Collaborative publishing initiatives with academic libraries is another potential avenue Library publishing services today range from one journal to a full backlist of journals and books: In a 2007 survey by the Association of Research Libraries, 88 percent of library publishing services produced journals (Hahn 6). Many libraries support institutional repositories for open-access publishing of faculty and student work, such as University of Illinois’s IDEALS. Library publishing services do not mimic traditional publishing services, as they are primarily electronic and are folded within with a suite of scholarly services that embed the library in the center of the scholar’s research process (Hahn 7). Overall, this enables libraries to answer a demand for publishing services to address underserved disciplines, new methodologies, or inadequate dissemination, and there is potential for learned journals to collaborate in these publishing endeavors even more (in fact I believe some do already).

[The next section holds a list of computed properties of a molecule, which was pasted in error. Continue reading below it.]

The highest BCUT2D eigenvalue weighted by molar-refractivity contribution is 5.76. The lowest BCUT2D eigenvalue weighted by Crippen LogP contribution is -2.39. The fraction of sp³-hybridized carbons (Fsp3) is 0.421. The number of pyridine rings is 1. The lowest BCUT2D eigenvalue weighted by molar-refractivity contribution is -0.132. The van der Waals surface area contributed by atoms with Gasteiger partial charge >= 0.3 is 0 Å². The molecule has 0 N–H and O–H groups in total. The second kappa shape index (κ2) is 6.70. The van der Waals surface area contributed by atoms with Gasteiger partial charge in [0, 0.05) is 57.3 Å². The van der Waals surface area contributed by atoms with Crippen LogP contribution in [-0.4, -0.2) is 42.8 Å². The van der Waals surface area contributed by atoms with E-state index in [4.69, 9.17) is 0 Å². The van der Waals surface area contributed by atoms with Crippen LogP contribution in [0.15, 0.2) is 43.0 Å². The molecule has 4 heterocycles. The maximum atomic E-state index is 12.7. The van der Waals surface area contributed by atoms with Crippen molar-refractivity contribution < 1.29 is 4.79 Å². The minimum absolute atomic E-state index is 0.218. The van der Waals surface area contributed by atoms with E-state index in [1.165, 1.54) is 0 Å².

Looking farther to the future, one possibility I’d like to briefly mention are Virtual Research Environments, or VREs, which were actually discussed in yesterday’s Future of Higher Ed panel by the two scientists: Similar to the concept of cyber-infrastructure, VREs provide an online research environment that brings together tools for researchers’ needs (Voss and Proctor 176). VREs are primarily used now in e-science research for data management, but the American Council of Learned Societies’ 2006 Our Cultural Commonwealth report and other research argues that cyber-infrastructure and VREs will become critical for humanities scholarship, and libraries and publishers will play important roles (187).Now Michael Clarke wrote last month on The Scholarly Kitchen, the blog for the Society of Scholarly Publishing, arguing for the inevitable demise of print journals in five years –